Santiago is a peculiar city. It is a Catholic pilgrimage destination and a university town, with a relatively small and transient population of 94,000 inhabitants. When we put up the first tents here on 17 May in support of the camps in Madrid and many other cities we were about 30 or 40 people. Today around 300 sleep in this square every night and more than 1,000 attend the meetings we hold every evening.
What brings all these people here? The answer is quite simple: a new awareness, outrage, and a willingness to engage in struggle. Despite an unemployment rate of over 21 per cent in Spain, and youth unemployment running at a staggering 44 per cent, the government has approved a series of austerity measures that further undermine our already weak welfare state and public services.
This protest came to life in response to a call from the ‘Democracia Real Ya’ (Real Democracy Now) platform, which called for demonstrations on 15 May a week ahead of local and regional elections. Those demonstrations led to the indignados (‘outraged’) occupying the main squares of hundreds of cities and towns across the Spanish state. The camp in Santiago de Compostela, where I’m writing from, is one of them.
Democracia Real Ya! has some basic demands that are being discussed now in the squares, as are many new ideas and proposals. For example, we are asking for a new electoral law, because the way that the current system adds up our votes means that regionally dispersed minorities are not represented. Another demand is for mechanisms for real democracy, like binding referendums. Many of us feel that the politicians see ordinary people’s role in this democracy as little more than to vote every four years, shut up, and let the financial markets decide our government’s policies.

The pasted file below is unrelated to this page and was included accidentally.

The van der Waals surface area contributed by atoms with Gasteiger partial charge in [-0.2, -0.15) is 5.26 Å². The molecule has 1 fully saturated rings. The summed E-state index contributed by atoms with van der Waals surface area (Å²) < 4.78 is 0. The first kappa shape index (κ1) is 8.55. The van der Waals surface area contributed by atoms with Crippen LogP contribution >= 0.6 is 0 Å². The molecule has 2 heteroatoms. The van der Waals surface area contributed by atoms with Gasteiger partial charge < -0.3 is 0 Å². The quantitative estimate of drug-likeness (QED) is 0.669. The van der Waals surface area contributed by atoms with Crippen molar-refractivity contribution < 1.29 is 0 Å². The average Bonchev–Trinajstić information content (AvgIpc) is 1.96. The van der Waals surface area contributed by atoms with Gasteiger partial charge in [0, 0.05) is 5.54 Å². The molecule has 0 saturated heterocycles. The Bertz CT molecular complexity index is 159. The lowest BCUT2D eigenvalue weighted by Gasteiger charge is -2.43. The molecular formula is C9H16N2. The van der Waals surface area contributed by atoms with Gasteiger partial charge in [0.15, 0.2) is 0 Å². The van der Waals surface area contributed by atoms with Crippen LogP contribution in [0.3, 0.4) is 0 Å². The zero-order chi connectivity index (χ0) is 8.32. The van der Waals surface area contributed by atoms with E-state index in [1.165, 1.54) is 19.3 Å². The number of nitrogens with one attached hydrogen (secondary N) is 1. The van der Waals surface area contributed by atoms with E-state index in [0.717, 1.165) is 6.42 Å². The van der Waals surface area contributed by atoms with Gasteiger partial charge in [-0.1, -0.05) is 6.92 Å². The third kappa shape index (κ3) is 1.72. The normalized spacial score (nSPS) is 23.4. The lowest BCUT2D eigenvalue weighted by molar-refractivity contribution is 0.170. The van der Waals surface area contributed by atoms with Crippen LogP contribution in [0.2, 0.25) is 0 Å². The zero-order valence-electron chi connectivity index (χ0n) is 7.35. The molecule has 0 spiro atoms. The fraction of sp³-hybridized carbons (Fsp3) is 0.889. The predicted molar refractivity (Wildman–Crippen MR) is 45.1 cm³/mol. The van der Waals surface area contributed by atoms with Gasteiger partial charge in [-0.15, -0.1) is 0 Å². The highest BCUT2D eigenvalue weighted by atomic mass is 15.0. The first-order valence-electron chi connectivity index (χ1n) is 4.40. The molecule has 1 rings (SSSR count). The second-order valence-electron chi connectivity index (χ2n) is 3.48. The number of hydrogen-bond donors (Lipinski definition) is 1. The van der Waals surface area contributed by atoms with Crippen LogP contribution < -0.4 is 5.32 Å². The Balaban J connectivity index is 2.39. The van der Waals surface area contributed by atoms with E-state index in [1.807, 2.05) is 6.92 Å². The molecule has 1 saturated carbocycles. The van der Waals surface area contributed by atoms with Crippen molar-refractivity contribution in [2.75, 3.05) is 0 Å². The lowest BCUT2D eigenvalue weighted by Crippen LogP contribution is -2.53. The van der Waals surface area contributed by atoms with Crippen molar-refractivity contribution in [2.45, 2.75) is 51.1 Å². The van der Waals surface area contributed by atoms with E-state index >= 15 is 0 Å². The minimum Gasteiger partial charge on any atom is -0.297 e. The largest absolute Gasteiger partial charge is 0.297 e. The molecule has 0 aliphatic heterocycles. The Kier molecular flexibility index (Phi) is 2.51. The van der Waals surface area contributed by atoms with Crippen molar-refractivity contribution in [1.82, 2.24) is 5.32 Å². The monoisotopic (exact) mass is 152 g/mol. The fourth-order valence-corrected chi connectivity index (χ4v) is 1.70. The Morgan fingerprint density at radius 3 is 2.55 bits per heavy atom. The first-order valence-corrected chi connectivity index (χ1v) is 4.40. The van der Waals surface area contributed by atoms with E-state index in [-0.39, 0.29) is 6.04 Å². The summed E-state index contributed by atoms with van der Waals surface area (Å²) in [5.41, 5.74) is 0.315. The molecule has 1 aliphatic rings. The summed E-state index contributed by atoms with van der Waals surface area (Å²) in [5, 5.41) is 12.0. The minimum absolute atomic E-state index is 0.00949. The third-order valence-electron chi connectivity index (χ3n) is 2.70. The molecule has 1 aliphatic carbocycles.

The movement is also demanding economic policies that do not place the burden of the crisis on the poorest people. These include some control on the movements of capital, a truly progressive tax system, and far stricter regulations to stop the banks from speculating recklessly with our meager wages, while exerting political power from the shadows (onto which our movement has shone a flashlight). The platform also defends public services and the welfare state.
On 28 May we woke to reports that the camp in Barcelona was surrounded by police, and saw images of terrible police brutality. The news spread like wildfire. Those who ordered the ‘cleanup operation’ hoped for a fearful reaction but got quite the opposite. The square was re-occupied, with the support of ever-increasing numbers of people, and solidarity actions and demonstrations in other cities multiplied.
The social networks as communication channels are a key factor in the workings of this process, as was the case in the Arab Spring protests, one of the main reference points for this movement of the ‘outraged’. We can instantly communicate and call to each other for help, and that makes us strong. Through Facebook, Twitter and the humble old phone, we stay in touch, get constantly updated information and learn from each other’s mistakes and good ideas.